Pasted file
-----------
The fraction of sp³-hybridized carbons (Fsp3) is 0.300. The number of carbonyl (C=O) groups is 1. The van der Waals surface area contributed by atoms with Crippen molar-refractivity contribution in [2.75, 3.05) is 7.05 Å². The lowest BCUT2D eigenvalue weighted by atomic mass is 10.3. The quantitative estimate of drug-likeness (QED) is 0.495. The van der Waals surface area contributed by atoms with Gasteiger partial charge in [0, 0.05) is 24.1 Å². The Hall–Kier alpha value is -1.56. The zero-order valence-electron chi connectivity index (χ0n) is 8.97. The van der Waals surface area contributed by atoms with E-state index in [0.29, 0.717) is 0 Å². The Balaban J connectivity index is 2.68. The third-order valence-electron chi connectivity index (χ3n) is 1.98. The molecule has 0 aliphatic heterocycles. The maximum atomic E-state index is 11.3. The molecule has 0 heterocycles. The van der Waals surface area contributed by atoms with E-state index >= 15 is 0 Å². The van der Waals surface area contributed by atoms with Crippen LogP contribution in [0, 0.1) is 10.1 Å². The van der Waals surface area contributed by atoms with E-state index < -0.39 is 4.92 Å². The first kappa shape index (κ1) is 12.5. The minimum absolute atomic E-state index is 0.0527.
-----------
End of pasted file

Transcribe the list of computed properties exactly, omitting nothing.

The fraction of sp³-hybridized carbons (Fsp3) is 0.300. The number of carbonyl (C=O) groups is 1. The van der Waals surface area contributed by atoms with Crippen molar-refractivity contribution in [2.75, 3.05) is 7.05 Å². The lowest BCUT2D eigenvalue weighted by atomic mass is 10.3. The quantitative estimate of drug-likeness (QED) is 0.495. The van der Waals surface area contributed by atoms with Gasteiger partial charge in [0, 0.05) is 24.1 Å². The Hall–Kier alpha value is -1.56. The zero-order valence-electron chi connectivity index (χ0n) is 8.97. The van der Waals surface area contributed by atoms with E-state index in [0.29, 0.717) is 0 Å². The Balaban J connectivity index is 2.68. The third-order valence-electron chi connectivity index (χ3n) is 1.98. The molecule has 0 aliphatic heterocycles. The maximum atomic E-state index is 11.3. The molecule has 0 heterocycles. The van der Waals surface area contributed by atoms with E-state index >= 15 is 0 Å². The van der Waals surface area contributed by atoms with Crippen LogP contribution in [0, 0.1) is 10.1 Å². The van der Waals surface area contributed by atoms with E-state index < -0.39 is 4.92 Å². The first kappa shape index (κ1) is 12.5. The minimum absolute atomic E-state index is 0.0527.